Pernice Brothers

    Yours, Mine and Ours


    Pernice Brothers’ The World Won’t End, released in 2001, was daring enough to end a song of despair with an airy coda of ba da da’s. The quintet’s third full-length, Yours, Mine & Ours, makes another compelling case for letting a three-minute pop nugget embrace verses of crisis and tragedy.


    But isn’t a pop melody only as good as its hooks, after all? By that damning critera, Yours, Mine & Ours doesn’t really begin until the third track, “One Foot in the Grave.” The song charges toward its chorus, with a driving beat and a fuzzed-out guitar line counterpointed by a keyboard. “In the calm, in the storm . . . there’s a radio to play,” frontman Joe Pernice sings — a chorus that rings true and is sung with enough conviction to make the song an unlikely anthem, even as we’re reminded of the radio’s “foot in the grave.”

    The mordant wit of Pernice’s lyrics provided a backbone to the band’s first two albums. (The temps of “Working Girls,” the opening track of The World Won’t End, are presented a catch-22 of “suicide or a graduate degree.”) But the preciousness of Pernice’s voice, which was often accompanied by swelling strings, still dragged the music close to the abyss of adult contemporary. Fortunately, the band has now dropped the strings for organs and various effects that still preserve the brightness of their sound. An even more noticeable change is Pernice’s matured voice, now bolder and less tricked-out by effects. A self-confessed Morrissey disciple, Pernice has clearly inherited his master’s sophisticated vocal phrasing along with his obsession with melancholy.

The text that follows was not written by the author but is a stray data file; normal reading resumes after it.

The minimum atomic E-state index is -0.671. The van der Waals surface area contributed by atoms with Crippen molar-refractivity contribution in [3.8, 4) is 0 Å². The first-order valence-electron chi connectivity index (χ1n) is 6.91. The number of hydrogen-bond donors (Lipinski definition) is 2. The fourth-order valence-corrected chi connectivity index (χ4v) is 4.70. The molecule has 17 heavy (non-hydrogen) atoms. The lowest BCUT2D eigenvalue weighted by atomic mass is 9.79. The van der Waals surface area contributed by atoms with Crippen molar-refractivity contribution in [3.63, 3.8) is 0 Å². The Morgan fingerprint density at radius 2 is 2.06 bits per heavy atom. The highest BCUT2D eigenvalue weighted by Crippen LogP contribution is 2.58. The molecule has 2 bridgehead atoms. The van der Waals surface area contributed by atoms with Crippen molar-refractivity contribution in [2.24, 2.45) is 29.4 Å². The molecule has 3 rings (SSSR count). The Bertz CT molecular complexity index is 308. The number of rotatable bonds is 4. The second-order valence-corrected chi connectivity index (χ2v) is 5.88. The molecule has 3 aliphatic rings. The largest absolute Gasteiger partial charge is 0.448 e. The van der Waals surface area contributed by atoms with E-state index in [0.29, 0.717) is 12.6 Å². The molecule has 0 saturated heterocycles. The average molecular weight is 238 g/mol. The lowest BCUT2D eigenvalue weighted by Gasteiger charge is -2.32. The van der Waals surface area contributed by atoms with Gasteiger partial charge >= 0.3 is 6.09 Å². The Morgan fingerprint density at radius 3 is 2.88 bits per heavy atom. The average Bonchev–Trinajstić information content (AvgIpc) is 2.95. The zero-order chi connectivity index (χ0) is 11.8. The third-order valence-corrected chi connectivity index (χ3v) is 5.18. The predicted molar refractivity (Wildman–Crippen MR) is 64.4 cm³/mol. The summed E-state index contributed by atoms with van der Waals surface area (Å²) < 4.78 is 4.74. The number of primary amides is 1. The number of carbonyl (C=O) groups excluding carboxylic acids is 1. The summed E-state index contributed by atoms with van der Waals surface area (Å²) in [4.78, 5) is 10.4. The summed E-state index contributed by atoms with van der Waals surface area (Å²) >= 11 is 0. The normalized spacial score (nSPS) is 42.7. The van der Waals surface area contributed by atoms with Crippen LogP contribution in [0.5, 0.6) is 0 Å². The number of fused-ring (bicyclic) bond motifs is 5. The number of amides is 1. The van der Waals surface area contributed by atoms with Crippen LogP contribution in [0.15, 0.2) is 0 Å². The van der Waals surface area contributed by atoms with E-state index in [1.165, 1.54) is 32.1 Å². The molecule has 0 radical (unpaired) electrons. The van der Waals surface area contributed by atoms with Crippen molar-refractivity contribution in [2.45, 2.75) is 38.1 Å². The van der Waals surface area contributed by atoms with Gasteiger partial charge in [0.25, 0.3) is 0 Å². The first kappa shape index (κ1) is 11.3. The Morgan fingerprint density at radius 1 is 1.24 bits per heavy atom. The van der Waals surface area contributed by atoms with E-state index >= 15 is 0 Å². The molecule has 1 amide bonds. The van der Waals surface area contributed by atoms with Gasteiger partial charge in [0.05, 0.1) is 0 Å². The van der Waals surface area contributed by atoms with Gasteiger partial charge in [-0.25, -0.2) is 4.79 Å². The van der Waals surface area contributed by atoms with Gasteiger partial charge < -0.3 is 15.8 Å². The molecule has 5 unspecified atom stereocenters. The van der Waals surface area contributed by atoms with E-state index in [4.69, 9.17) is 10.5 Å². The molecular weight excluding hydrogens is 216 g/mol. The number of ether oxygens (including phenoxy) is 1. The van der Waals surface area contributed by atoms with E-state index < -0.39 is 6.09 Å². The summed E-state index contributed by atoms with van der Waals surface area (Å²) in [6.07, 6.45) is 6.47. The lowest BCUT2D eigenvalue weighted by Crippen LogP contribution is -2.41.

Yours, Mine & Ours has two, maybe three, songs as strong as “One Foot in the Grave,” where lyrical conceit and melody make for a happy team. (The plaintive “Baby in Two” contemplates the Sampson act of dicing up the kid, in this case to get through to a girl.) But the middle of the album has one too many forgettable numbers, and the closer, “Number Two,” plods away and ends up leaving a bad taste in the mouth. The jilted lover of the song wishes the worst for his ex, writing, “I hope this letter finds you crying. It would feel so good to see you cry.”

    Are sob stories better left on the therapist’s couch? Maybe, but by now Pernice Brothers have at least proven themselves able to make misery sound pretty damn good. That’s a good enough reason to wait and see what their fourth release offers.